Ray was a meat and potato person too for  some of the same reasons but he had a step father who was a fisherman so he was definitely fish and mashed potatoes. He also worked in the Fish Market as a Fisheries Inspector so he was a good fish cook as the Inspectors at the Fish Markets would cook their lunch in a small kitchenette and teach each other new recipes.  Funny how you think of things like that sometimes.  He actually taught me to cook fish in a lot of different ways, and make gourmet meals of calamari and lobster and crabs which he bought when they were cheap at the Markets.  Being on my own I hardly cook these days but fish and a sauce is easy to prepare so still features in my weekly diet. I loved oysters and his last district was an oyster district so got my fill of them there.  Ray often took me with him when visiting oyster farmers and I would "taste" their oysters and hazard a guess at where they came from. I was pretty accurate (well I knew where they had leases) and got a reputation as somewhat of an expert. So maybe I am a bit like oyster soup too.

 

Sometimes it helps to sit down and think of who we are, what our purpose is in life is at this stage of our lives and whether we think we are using what we have in the right way.  I know here there are many calls about charity, I get my share of those, and I would love to give money to every charity that rings me but I can't.  Through Lions I help to raise money with our BBQs and Christmas Stocking and other fund raisers.  In my church I help out in many ways.  With my other commitments I do the same, not always as much as I would like to do but what I can.  I know as I age I will not be able to do all I do now, talking to my old friend today was a warning to me.  I know some who read this will be mourning the life that was, the skills they have lost and be wondering what they can do now.  I want to say a smile can make a difference to someone's day and a kind word can ease someone's pain and if that is all I can do later on in my life it will have to be enough.

 

 

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Sue, that was so heartwarming and beautiful to read!   I don't read all of your blogs, but every one that I come across, I'm so carried away by the way you write.  You're blessed with being such a great story teller.  Do you ever think about placing your stories in a book or recording them to give to your grandchildren.  They may not value it now, it's hard to say, but with certainty they'd value it in the future!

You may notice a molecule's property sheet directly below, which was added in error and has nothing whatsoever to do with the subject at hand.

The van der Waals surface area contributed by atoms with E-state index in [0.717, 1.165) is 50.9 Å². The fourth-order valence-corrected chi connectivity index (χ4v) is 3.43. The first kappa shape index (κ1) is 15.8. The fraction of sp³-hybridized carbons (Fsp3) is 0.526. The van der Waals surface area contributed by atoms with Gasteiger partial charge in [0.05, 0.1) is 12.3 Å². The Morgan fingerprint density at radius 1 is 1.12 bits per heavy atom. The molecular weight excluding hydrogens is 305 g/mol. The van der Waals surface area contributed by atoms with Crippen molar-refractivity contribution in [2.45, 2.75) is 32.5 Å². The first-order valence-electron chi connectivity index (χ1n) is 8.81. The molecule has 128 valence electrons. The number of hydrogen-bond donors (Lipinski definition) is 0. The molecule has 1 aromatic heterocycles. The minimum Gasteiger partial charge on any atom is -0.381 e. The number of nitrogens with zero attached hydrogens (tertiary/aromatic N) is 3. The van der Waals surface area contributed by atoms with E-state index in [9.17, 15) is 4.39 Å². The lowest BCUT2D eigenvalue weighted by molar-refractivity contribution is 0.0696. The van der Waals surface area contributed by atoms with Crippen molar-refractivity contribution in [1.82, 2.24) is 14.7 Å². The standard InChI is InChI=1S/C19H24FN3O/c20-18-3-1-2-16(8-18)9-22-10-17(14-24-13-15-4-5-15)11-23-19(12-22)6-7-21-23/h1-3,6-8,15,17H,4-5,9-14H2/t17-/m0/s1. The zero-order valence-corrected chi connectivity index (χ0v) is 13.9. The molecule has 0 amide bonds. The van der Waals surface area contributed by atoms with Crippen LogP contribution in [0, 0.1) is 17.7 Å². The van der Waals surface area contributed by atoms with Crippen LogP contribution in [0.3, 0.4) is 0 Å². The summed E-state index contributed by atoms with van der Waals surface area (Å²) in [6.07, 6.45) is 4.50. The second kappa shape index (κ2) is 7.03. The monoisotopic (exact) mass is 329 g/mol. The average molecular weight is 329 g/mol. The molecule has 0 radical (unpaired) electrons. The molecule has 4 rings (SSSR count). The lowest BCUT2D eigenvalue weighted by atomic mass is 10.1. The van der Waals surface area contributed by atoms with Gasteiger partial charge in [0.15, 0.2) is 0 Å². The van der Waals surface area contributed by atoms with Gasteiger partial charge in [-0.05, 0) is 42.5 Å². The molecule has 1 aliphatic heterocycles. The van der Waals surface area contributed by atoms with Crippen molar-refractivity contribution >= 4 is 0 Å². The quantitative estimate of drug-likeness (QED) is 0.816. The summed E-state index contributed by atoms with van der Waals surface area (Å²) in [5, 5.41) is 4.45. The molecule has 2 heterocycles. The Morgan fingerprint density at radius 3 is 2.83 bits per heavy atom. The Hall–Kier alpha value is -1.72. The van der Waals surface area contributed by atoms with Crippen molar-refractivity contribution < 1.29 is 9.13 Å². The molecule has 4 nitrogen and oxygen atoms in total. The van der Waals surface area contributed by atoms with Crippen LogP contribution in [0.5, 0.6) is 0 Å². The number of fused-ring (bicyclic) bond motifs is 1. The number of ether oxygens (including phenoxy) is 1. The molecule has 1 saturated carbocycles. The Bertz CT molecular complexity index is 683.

You're truly amazing!  You are a parent and grandparent, you spent so much of your time being a caregiver to your late husband, you've worked so much on this site giving support to caregivers as well as stroke survivors, an out reach program for low-income people, suicide couselling, pastoral counselling, anything else??  You are truly a giver!

 

I do volunteer work, but not to the extent that you do.  Each time that I go grocery shopping, I always buy some extras to give to the food bank in the small town I live in (it's actually the capital city of my province, but very small), and make donations to the soup kitchen.  The saying "There but for the grace of God, go I" always flashes through my mind.

 

How did you answer the questions about being a flower, a dog, or a house.  For me, flower was easy.  I immediately thought I'd be a daisy (definitely not because it supposedly symbolizes purity, lol), simply because it's a wildflower.  The dog and house questions really have me stumped!

 

And the food, hmm, I'd definitely go for the fruit salad for the same reasons as you.  Instead of Irish stew, for me it would be lobster or any type of seafood.   Lobster is very expensive now, but when I was a child, the poor kids took lobster sandwiches to school!  My dad wasn't a fisherman, he was a carpenter.  But like everyone else of his generation in our area, people traded food for food, work for work.  

 

When he did carpentry work on a farmer's home on Saturdays, he was often paid with meat.  If it was an electrician's home (who weren't paid the high amount they charge today), his work was rewarded with electrical work on our home.  He always planted a huge vegetable garden in the summer, and after he was assured that we had enough vegetables in storage to get us through the winter, he'd let neighbors know that everything was there for them to pick.

 

Today's world seems so complicated....quite often, I wish I had lived back in the older days!  Food banks and soup kitchens weren't needed; the communities always made certain that every one's basic needs were met.

 

Thanks again for the delightful story.  Lin  :hug:

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Your Dad's generation were the true givers.  I just get so mad when I think of all the food dumped these days, we would never need to have handouts when everyone could have what others did not need.  I had old friends who belonged to a rural church where that kind of sharing happened and often we were the luck receivers of a big sack bag of corn on the cob after the main crop had been harvested.  I still remember preparing all of that for the freezer and making pickles with some of it.  It is so good when  everyone is provided for.